Rep. Peter King on NBC: “A pledge you signed 20 years ago, 18 years ago, is for that Congress. For instance, if I were in Congress in 1941, I would have signed the declaration of war against Japan. I'm not going to attack Japan today. The world has changed. The economic situation is different.”

- In first day back from Thanksgiving break, fiscal cliff looms large in Senate -
SENATE MAJORITY LEADER HARRY REID ON THE SENATE FLOOR: “As we continue to negotiate a responsible path forward I remind everyone within the sound of my voice of one fact: this Congress is already one vote away from avoiding the fiscal cliff for middle class families and small businesses. We can solve the greatest economic emergency facing the nation today if only the House would consider the Senate-passed bill freezing tax rates for 98% of Americans and 97% of small businesses.”
SENATE MINORITY LEADER MITCH MCCONNELL ON THE SENATE FLOOR: “Republicans have stepped out of our comfort zone. We have been clear about what we’ll do and what we won’t. And yet we remain at an impasse leading us to ask why? Because a vocal minority on the hard left continues to argue to leaders of their party from the president on down that Democrats in Washington should do absolutely nothing about short term or long term spending problems. This is the Thelma and Louise crowd, the ones who dream about higher taxes and bigger government that will pay for regardless of the impact on jobs or the economy or America’s standing in the world.”

- After perfect election predication, Silver touts high quality polling -
NEW YORK TIMES STATISTICIAN NATE SILVER IN AN INTERVIEW WITH MSNBC: “I think that high-quality polling really differentiates itself now because if you take an automated poll, you miss people who have cell phones, which is about a third of the population now. And they're mostly younger urban demographic, mostly Democrats, so you will under sample Democrats, to use that buzzword, if you don't call people who have cell phones. And lo and behold, those polls had a Republican bias this year. Not because the pollsters are evil partisan, but because, hey, if you miss a big chunk of the population that's Democratic-leaning, you're going to have problems.”

- What's the GOP message if the economy booms? -
DAVID FRUM, A CNN CONTRIBUTOR, IN A CNN OPINION PIECE: “For five years, U.S. politics have been shaped by economic hardship. In 2008 and 2010, voters rejected the party in power, booting Republicans out of the White House, and then sweeping Democrats out of Congress. … But the indicators are suggesting that by 2013 and 2014, the Obama record will begin to look a lot better, assuming, that is, that the two parties in Washington don't recklessly push the country off the fiscal cliff at the end of the year. … For too long, the Republicans have predicted apocalypse, debt crisis, the loss of freedom, the overthrow of the constitution. As the economy improves, that doom-saying will seem even more out of touch than ever. Republican political chances will depend on the Republican ability to devise a positive program to address the country's fiscal problems in ways that improve people's lives. It's a new day, guys, and it demands a new game.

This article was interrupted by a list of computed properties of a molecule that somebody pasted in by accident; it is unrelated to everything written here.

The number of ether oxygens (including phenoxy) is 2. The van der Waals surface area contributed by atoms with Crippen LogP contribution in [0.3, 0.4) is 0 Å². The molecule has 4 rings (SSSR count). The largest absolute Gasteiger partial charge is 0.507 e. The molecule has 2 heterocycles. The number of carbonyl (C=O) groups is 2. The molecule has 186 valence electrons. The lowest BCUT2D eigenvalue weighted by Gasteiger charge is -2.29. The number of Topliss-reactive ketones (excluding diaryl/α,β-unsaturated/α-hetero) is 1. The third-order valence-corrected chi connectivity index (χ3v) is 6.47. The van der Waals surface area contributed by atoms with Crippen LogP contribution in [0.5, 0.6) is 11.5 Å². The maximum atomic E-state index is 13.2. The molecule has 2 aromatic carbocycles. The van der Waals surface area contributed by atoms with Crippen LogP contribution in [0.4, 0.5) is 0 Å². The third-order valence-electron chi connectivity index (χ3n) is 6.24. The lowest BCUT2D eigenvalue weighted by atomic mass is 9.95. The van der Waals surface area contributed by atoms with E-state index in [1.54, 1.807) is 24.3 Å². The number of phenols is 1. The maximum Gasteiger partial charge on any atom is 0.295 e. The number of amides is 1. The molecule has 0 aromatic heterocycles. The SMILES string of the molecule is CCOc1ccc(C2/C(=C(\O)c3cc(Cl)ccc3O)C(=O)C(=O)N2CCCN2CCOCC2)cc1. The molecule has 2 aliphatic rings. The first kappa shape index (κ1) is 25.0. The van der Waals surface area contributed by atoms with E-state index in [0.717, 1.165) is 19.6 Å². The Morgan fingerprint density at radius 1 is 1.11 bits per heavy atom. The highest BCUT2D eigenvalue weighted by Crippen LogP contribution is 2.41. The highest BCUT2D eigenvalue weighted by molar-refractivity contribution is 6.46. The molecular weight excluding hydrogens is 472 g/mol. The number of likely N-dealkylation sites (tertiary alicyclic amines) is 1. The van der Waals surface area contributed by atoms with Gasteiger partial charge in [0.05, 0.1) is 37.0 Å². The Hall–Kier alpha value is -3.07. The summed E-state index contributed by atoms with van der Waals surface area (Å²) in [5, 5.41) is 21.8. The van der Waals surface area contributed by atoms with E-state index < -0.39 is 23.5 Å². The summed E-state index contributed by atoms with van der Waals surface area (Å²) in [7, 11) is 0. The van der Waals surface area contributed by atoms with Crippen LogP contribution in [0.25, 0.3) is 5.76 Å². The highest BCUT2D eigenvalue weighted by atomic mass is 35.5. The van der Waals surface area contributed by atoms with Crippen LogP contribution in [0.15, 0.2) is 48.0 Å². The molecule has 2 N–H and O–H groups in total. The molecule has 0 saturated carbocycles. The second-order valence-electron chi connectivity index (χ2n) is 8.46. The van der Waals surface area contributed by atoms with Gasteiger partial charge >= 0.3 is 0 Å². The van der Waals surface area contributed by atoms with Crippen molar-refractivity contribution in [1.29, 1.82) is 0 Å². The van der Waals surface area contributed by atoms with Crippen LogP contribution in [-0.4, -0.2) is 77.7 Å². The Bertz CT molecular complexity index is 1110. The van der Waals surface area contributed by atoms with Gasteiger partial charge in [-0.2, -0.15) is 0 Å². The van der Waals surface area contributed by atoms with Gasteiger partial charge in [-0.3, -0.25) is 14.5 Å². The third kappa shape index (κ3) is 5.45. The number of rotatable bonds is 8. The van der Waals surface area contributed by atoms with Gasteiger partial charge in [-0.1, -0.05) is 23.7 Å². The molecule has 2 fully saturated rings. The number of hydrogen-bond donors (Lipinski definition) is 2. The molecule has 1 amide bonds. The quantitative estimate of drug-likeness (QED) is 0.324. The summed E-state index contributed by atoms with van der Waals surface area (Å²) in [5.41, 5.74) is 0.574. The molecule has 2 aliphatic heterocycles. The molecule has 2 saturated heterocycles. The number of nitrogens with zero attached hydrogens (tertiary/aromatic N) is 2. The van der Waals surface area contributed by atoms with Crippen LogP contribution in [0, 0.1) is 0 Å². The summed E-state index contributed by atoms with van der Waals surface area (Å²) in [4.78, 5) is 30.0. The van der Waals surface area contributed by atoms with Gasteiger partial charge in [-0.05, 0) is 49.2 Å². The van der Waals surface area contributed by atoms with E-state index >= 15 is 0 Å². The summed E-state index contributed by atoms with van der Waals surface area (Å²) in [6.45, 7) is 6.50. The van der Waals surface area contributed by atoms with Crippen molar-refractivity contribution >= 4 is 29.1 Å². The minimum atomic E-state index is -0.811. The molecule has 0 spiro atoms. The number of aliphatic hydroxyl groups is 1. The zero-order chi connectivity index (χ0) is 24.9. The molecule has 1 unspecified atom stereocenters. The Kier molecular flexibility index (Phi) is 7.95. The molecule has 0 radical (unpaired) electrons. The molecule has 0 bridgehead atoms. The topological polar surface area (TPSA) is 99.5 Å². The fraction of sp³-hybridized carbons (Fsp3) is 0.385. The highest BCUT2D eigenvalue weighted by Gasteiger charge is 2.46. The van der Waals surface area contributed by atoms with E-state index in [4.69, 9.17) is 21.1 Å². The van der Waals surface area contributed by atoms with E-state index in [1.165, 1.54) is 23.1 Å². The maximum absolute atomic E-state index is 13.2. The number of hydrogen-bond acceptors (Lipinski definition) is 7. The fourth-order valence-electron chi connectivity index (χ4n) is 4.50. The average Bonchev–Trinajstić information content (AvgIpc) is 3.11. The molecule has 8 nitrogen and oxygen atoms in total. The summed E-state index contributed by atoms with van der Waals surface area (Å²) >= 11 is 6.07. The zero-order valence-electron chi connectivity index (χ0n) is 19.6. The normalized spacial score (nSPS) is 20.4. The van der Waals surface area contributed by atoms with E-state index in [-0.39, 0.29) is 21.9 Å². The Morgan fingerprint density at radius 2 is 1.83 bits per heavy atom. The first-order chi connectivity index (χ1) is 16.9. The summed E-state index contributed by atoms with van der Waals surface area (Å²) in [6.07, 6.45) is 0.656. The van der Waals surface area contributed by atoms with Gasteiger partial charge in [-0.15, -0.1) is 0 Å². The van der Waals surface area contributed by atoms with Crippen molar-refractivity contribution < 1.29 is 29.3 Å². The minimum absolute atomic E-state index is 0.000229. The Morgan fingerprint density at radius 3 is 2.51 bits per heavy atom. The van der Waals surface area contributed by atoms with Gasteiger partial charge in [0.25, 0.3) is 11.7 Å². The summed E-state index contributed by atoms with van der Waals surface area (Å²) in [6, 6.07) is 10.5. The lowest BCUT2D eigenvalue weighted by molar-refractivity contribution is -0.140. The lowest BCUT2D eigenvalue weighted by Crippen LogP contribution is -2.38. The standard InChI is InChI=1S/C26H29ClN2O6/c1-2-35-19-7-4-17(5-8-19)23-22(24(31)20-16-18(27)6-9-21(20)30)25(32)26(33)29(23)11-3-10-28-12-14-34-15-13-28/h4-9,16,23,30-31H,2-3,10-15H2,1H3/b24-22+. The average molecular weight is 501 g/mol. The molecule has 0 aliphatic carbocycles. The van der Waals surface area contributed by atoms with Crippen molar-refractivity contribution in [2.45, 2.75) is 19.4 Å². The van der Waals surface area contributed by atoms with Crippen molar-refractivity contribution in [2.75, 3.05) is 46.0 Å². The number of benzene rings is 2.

What stopped us in 140 characters or less

Brendan Buck (@Brendan_Buck)
By a 40-point margin, Americans prefer to reform the tax code and remove loopholes rather than raise tax rates

Alex Parker (@AlexParkerDC)
Notice "rates." RT @GOPLeader: Raising tax rates is not something that is good for this economy– or that will help grow jobs.

Shawna Thomas (@ShawnaNBCNews)
The woman POTUS is designating as SEC Chair, Elisse Walter, does not have to be reconfirmed by Senate. She's already an SEC commissioner.

Damian Paletta (@damianpaletta)
Geithner joined the Obama administration during a crisis. He's hoping not to leave during one. #fiscalcliff

JenniferJacobsDMReg (@JenniferJJacobs)
James Murphy, Iowan who logged 17,000 phone calls for Obama's re-election, died Sat. at home in Davenport. He was 64.

Erick Erickson (@EWErickson)
Chatted w/ a Senate aide on the way back from Disney. He tells me the Senate GOP is running as a herd in thinking Norquist is a paper tiger

Reid Wilson (@HotlineReid)
Sen. Dianne Feinstein won 7.1m votes on Nov. 6, the highest number of votes ever for a SEN candidate (h/t @greggiroux) #HotlineSort

Terrence Dopp (@tdopp)
Christie Wins N.J. Democrats With Sandy Response: Poll via @BW


Three members of the Taft family have represented Ohio in the U.S. Senate: Sen. Robert A. Taft, Sen. Kingsley A. Taft, and Sen. Robert Taft Jr.

Robert A. Taft is the most notable of the Taft family in the Senate, largely because of his vocal opposition to many of the New Deal programs proposed during the Franklin D. Roosevelt administration. Taft served from 1939 to 1953, and in 1957 he was named one of the five greatest senators of all time.

Kingsley A. Taft is generally the most forgotten of the three Tafts because he served fewer than two months – from 1946 to 1947 – in the Senate after filling in for Sen. Harold H. Burton who was appointed to the U.S. Supreme Court.

Robert Taft Jr. served in the House before being elected to the Senate for one term starting in 1971. He lost reelection in 1976 and resigned his seat shortly after the election. Another Taft, Charles Phelps Taft, served as a congressman from Ohio, but never was elected to the Senate.

The Taft family has always loomed large in the state of Ohio, but has also held elected office in Massachusetts, Rhode Island, Utah and Vermont.

The most notable Taft is President William Howard Taft, who occupied the Oval Office from 1909 to 1913. After the presidency, Taft became Chief Justice of the Supreme Court.

(why aren’t you in it)

Congratulations to first time Gut Check winner Cory Fritz (@corymfritz) for correctly answering today’s trivia question. Cory, though seemingly unsure of his answer, correctly tweeted three.